Mountain biking shoes are also ideal for commuting, allowing you to clip on and get the most out of your pedal stroke without having to carry a second pair of shoes for your work day.
Cycling Shoes FAQ
Are cycling shoes worth it?
In short, the answer is yes. While adding to your overall performance, cycling shoes also allow for a more comfortable ride, and add stability in slippery conditions. As your feet are clipped in, there is no loss of power, and they won't slip off the pedals.
Can cycling shoes be used for walking?
While you can walk around with your cycling shoes, these are not meant for long walks. Road cycling shoes can be slippery when walking on smooth ground, and we'd advise you'd only walk in them for short distances. Their cleat raised position can put a strain on your ankles, and walking on them could damage your shoes. Mountain bike shoes, however, are designed with a recessed cleat which allows you to trek up trails, making them ideal for commuters.
Can cycling shoes be washed?
Yes, you can wash you cycling shoes. Just wipe them off with a damp cloth. If you have overly muddy shoes, dump them in a soapy water bucket and rub them with a soft brush. Rinse with cold water. Take out your insoles to speed up the drying process. Open all the velcro straps, and let air dry.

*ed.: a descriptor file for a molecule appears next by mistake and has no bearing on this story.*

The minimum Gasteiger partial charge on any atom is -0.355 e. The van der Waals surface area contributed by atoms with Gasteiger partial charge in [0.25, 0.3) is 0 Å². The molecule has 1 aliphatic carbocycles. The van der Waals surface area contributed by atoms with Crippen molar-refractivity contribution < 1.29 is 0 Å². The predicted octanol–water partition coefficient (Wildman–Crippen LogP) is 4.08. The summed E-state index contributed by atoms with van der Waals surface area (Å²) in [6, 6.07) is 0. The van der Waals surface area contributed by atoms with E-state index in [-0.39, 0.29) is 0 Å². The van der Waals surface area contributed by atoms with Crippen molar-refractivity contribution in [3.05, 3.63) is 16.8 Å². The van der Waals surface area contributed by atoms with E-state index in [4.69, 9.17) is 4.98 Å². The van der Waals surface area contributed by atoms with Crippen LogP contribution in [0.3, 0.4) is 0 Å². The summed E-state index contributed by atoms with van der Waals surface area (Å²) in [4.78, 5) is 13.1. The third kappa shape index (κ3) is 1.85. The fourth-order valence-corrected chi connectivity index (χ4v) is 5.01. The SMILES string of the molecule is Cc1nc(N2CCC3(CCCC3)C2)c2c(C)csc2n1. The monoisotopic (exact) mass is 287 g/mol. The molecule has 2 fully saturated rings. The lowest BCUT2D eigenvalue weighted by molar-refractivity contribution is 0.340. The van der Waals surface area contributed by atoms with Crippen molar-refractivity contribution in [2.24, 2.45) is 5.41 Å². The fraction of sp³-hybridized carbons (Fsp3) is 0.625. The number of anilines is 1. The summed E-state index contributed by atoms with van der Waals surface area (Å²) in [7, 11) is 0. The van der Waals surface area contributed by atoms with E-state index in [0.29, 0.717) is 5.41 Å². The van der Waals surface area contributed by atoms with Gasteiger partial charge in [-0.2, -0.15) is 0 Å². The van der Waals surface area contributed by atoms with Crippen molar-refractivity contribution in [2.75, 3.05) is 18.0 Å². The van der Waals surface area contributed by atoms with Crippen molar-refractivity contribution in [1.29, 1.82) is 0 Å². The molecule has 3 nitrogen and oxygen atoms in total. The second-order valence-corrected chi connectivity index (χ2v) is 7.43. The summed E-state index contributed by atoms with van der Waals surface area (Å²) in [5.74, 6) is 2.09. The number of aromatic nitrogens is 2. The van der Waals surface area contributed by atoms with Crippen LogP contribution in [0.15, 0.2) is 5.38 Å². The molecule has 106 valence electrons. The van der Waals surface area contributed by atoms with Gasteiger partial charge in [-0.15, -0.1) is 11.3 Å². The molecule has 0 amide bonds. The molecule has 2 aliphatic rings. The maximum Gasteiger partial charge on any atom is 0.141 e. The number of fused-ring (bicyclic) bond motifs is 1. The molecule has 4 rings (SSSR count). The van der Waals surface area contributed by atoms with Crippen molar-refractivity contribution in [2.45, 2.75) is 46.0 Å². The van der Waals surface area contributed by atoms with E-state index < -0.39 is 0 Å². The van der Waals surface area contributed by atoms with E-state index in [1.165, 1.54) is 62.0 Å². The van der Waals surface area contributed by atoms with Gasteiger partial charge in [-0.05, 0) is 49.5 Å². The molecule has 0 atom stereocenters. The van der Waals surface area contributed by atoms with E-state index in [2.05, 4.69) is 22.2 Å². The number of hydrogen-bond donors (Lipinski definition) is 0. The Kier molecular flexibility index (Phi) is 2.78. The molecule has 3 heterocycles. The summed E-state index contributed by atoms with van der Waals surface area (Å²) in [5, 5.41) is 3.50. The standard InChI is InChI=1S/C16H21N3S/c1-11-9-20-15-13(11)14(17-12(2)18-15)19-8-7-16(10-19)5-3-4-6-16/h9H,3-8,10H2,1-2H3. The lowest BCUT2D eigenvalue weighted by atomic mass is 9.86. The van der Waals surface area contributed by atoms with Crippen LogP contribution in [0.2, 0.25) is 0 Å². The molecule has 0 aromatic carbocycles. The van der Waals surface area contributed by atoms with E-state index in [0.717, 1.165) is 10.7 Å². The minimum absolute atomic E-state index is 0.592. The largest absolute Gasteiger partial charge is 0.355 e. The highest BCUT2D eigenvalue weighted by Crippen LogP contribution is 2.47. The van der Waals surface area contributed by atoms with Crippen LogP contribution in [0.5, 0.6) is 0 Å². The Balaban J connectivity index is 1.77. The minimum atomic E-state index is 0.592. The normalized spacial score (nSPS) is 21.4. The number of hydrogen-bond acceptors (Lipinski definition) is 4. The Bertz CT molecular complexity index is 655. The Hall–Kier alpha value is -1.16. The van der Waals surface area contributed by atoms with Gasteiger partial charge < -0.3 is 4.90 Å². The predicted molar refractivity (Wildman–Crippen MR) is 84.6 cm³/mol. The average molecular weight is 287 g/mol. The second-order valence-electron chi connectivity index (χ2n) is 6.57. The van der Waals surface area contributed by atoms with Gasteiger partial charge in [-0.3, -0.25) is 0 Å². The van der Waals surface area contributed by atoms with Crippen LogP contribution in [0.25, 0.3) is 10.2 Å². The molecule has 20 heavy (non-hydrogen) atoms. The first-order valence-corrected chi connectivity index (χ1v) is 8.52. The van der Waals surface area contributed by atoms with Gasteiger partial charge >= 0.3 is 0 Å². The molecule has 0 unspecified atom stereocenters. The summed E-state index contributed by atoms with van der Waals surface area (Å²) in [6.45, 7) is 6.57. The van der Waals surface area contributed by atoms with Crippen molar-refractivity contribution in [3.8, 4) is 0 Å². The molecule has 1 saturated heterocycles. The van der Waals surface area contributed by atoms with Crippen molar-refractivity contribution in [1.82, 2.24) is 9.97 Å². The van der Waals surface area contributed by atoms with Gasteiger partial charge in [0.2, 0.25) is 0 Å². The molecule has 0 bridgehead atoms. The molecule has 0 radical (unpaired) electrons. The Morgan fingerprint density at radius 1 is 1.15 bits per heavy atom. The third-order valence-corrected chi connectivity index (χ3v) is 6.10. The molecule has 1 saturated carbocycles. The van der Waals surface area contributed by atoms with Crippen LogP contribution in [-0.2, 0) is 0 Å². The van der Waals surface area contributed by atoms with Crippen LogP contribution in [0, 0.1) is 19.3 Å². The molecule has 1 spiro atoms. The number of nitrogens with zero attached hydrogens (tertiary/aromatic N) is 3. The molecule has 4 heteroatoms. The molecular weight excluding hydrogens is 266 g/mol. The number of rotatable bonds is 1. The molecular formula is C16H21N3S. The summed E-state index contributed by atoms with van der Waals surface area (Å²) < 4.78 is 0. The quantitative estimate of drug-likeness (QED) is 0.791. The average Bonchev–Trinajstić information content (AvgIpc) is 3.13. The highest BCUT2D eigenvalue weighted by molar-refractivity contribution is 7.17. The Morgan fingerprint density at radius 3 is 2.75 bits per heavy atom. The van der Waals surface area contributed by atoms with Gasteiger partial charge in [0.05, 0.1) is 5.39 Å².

Can you use cycling shoes without cleats?
In theory, yes, you can use your cycling shoes without cleats. However, as they are designed to be clipped in, not having a cleat fitted into them could lead to discomfort and slipping of the pedals. We advised against it.
How do cycling shoes clip-in?
The most significant stop to cyclists moving to clip on pedals is the fear of being unable to unclip and fall. However, clip-on shoes are easy to use. Whether you are using SPD off-road pedals or Look type on-road pedals, they both work the same way. To clip, slide your cleat into the pedal and push on your toes to secure the cleat into the pedal. To unclip, all you have to do is twist your ankle, and the cleat will pop out of the pedal.
Are there cycling shoes you can wear to work?
The best commuting cycling shoes need to combine comfort, practicality and flexibility while ensuring power efficiency and letting you walk once you reach your destination. There is an array of non-clip cycling shoes available for flat pedals if you do not wish to clip in. If you are using cleats, then a pair of mountain bike sneakers or gravel cycling shoes will work perfectly for cycling to work.
When to replace cycling shoes?
Unlike standard footwear, cycling shoes don't wear easily. Depending on the amount of cycling you do, the conditions you ride in and the care you give them, cycling shoes should last several seasons.